2021 Nissan QASHQAI gets novel hybrid tech
2021 Nissan QASHQAI is available as a hybrid or a petrol-powered electric SUV.
The third-generation Nissan QASHQAI will launch next year, with prototypes currently racking up testing kilometres.
What's new on the 2021 QASHQAI?
Here's what you can expect from the 2021 QASHQAI, an SUV that Nissan describes as the "segment reference".
- Two powertrain options. Buyers will have the choice of a mild-hybrid model, equipped with a 1.3-litre petrol engine or the groundbreaking ePOWER hybrid. The 1.3-litre petrol will sell in two states of tune (power figures not yet confirmed), operating alongside a 12V mild-hybrid set-up. But most interesting is the novel implementation of the ePOWER drive system. These QASHQAIs have an electric drive motor, but the battery is charged by a petrol engine. It's a novel approach, meaning drivers can have many of the benefits of an electric vehicle (EV), without the worries of range and finding a charging point. Nissan states the petrol engine is not directly connected to the wheels in any way. This differs from conventional hybrids, which either use the motor to supplement the internal combustion engine's power output or allow for relatively brief intervals of EV running. Another side benefit is Nissan installs a full-size motor, giving the QASHQAI EV levels of power. It's basically like carrying a petrol generator in the boot of your electric car.
- New platform. Under the exterior body panels is an all-new architecture, which Nissan calls the CMF-C platform. It's the first model in its line-up to run on these underpinnings. The body is built from ultra high strength steel, using state-of-the-art welding and pressing techniques. Apparently, the material has improved tensile strength (rigidity for us non-engineers). As a result, the 2021 QASHQAI is 41% more rigid than the current generation on sale. Nissan also uses a construction method known as "structural bonding", which eliminates tricky welds and further reinforces the body around the pillar to roof/floor joints.
- Lighter construction. Nissan engineers have made some atypical material selection choices, for the SUV segment. The rear boot door is formed out of composites, which saves a decent 2.6kg alone! By stamping the doors, front wings and bonnet out of aluminium, a further 21kg was saved! All in all, the body weighs 60kg less than the model it replaces. Less weight should translate into better fuel-efficiency and handling.
- All-new suspension and steering. Thanks to a combination of higher body stiffness and all-round MacPherson suspension struts, the new QASHQAI should respond more readily in the handling department. 2WD models (and ones with 19-inch alloys) get a rear torsion beam, which is usually seen as a cost-saving measure when compared with the multi-link configuration that the AWD (and 20-inch alloy wheel-equipped) QASHQAIs possess. However, Nissan states it has oriented the dampers and springs vertically to allow them to always operate at their best. This results in the QASHQAI better absorbing shocks and making for a planted and settled ride. QASHQAIs with multi-link set-ups at the rear, according to Nissan, deliver a best-in-class mix of performance and comfort. Engineers also reduced friction in the power-steering system, to produce improved feedback and feel.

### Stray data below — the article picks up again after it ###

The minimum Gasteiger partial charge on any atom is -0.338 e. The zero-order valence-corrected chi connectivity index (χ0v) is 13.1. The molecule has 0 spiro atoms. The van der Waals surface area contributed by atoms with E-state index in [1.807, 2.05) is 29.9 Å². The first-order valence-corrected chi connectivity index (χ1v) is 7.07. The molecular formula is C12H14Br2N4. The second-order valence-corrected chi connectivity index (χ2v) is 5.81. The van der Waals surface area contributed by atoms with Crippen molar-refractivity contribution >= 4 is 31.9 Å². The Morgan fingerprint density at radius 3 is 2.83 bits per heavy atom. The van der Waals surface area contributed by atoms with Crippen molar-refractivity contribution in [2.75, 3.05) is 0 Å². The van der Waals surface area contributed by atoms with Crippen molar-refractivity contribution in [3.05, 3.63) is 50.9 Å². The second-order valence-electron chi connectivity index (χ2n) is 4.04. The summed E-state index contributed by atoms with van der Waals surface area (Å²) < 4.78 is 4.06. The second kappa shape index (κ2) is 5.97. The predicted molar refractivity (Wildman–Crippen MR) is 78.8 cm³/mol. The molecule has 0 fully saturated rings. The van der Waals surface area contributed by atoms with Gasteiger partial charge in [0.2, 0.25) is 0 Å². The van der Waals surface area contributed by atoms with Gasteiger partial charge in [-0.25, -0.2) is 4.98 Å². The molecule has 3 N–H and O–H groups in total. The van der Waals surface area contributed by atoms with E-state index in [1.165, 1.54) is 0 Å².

- ProPILOT. Nissan will install the next-generation ProPILOT driver assistance suite on the 2021 QASHQAI. One of the key features is an adaptive cruise control which accelerates and brakes within the lane. It has a stop and go feature, for when you encounter traffic. The system can also understand road signs and adjust accordingly for different speed limits. Onboard computers allow for upcoming turns and exit ramps, slowing down the car accordingly. A neat inclusion is "flank protection", basically side-parking sensors. They'll alert the driver if they're about to scrape into a bollard or car in a parking bay. It sounds as though the system, called ProPILOT with Navi-link, won't be standard across the entire range though, as it only comes on mid-level and up QASHQAIs.
- Smart headlights. More and more, we're starting to see carmakers introducing adaptive headlights, which are broken into zones to better illuminate the road ahead. 2021 QASHQAIs have intelligent LED headlights, each with 12 different zones. These can activate or deactivate when an oncoming vehicle is spotted, helping reduce the chance of dazzling the other road user. Nissan says the smart headlights will also project a beam farther and wider.
- Efficiency. Engineers not only reduced the weight of the QASHQAI, but clearly invested significant effort on improving the overall efficiency. The fruits of their time are a completely flat underbody. This helps air to flow around the car as cleanly as possible, meaning less drag. An active grille shutter closes as needed for improved aerodynamics but intelligently opens when the engine needs cooling. The front end of the car is contoured such that it produces an "air curtain", offsetting the turbulence kicked up from the front wheels, by channelling air flow.
Pricing and availability
Specifications, availability and pricing will be confirmed closer to the launch.
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